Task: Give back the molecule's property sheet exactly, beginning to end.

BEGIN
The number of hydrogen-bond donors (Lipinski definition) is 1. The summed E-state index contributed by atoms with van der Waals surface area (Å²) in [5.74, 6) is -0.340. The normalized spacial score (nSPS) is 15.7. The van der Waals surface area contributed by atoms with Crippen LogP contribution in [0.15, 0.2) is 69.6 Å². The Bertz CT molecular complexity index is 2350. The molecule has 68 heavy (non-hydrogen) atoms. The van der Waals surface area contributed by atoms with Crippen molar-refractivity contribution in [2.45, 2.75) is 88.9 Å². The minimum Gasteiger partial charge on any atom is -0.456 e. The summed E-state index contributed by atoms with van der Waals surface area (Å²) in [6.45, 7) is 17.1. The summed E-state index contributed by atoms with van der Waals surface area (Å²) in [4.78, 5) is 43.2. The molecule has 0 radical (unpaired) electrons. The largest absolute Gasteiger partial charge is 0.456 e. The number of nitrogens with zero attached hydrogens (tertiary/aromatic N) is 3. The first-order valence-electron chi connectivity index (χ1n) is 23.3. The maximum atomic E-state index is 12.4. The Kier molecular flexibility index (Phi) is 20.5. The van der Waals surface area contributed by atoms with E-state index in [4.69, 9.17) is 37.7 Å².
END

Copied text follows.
The number of hydrogen-bond donors (Lipinski definition) is 1. The summed E-state index contributed by atoms with van der Waals surface area (Å²) in [5.74, 6) is -0.340. The normalized spacial score (nSPS) is 15.7. The van der Waals surface area contributed by atoms with Crippen LogP contribution in [0.15, 0.2) is 69.6 Å². The Bertz CT molecular complexity index is 2350. The molecule has 68 heavy (non-hydrogen) atoms. The van der Waals surface area contributed by atoms with Crippen molar-refractivity contribution in [2.45, 2.75) is 88.9 Å². The minimum Gasteiger partial charge on any atom is -0.456 e. The summed E-state index contributed by atoms with van der Waals surface area (Å²) in [6.45, 7) is 17.1. The summed E-state index contributed by atoms with van der Waals surface area (Å²) in [4.78, 5) is 43.2. The molecule has 0 radical (unpaired) electrons. The largest absolute Gasteiger partial charge is 0.456 e. The number of nitrogens with zero attached hydrogens (tertiary/aromatic N) is 3. The first-order valence-electron chi connectivity index (χ1n) is 23.3. The maximum atomic E-state index is 12.4. The Kier molecular flexibility index (Phi) is 20.5. The van der Waals surface area contributed by atoms with E-state index in [4.69, 9.17) is 37.7 Å².